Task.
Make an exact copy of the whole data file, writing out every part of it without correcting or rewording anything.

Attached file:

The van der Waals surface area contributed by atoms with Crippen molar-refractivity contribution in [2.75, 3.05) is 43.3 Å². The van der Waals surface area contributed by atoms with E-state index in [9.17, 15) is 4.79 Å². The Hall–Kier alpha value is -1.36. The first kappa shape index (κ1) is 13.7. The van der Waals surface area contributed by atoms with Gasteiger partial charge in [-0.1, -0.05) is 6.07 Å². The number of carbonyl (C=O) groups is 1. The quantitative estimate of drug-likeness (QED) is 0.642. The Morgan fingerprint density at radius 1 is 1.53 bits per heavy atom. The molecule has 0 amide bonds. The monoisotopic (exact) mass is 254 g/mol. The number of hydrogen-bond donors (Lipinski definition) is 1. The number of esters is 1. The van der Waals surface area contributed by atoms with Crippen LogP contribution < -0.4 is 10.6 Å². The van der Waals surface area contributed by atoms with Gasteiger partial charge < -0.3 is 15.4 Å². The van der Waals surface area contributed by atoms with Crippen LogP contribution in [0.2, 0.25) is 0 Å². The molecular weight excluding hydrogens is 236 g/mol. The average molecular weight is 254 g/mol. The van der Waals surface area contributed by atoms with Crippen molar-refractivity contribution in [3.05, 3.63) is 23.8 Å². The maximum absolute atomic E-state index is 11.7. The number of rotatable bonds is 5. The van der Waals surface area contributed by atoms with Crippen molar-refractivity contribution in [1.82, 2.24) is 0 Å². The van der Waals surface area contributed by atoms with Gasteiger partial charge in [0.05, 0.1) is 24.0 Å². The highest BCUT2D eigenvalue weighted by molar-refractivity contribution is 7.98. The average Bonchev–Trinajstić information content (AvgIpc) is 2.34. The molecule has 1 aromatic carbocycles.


The van der Waals surface area contributed by atoms with Crippen molar-refractivity contribution in [2.75, 3.05) is 43.3 Å². The van der Waals surface area contributed by atoms with E-state index in [9.17, 15) is 4.79 Å². The Hall–Kier alpha value is -1.36. The first kappa shape index (κ1) is 13.7. The van der Waals surface area contributed by atoms with Gasteiger partial charge in [-0.1, -0.05) is 6.07 Å². The number of carbonyl (C=O) groups is 1. The quantitative estimate of drug-likeness (QED) is 0.642. The Morgan fingerprint density at radius 1 is 1.53 bits per heavy atom. The molecule has 0 amide bonds. The monoisotopic (exact) mass is 254 g/mol. The number of hydrogen-bond donors (Lipinski definition) is 1. The number of esters is 1. The van der Waals surface area contributed by atoms with Crippen LogP contribution < -0.4 is 10.6 Å². The van der Waals surface area contributed by atoms with Gasteiger partial charge < -0.3 is 15.4 Å². The van der Waals surface area contributed by atoms with Crippen LogP contribution in [0.2, 0.25) is 0 Å². The molecular weight excluding hydrogens is 236 g/mol. The average molecular weight is 254 g/mol. The van der Waals surface area contributed by atoms with Crippen molar-refractivity contribution in [3.05, 3.63) is 23.8 Å². The maximum absolute atomic E-state index is 11.7. The number of rotatable bonds is 5. The van der Waals surface area contributed by atoms with Crippen molar-refractivity contribution in [1.82, 2.24) is 0 Å². The van der Waals surface area contributed by atoms with Gasteiger partial charge in [0.05, 0.1) is 24.0 Å². The highest BCUT2D eigenvalue weighted by molar-refractivity contribution is 7.98. The average Bonchev–Trinajstić information content (AvgIpc) is 2.34. The molecule has 1 aromatic carbocycles.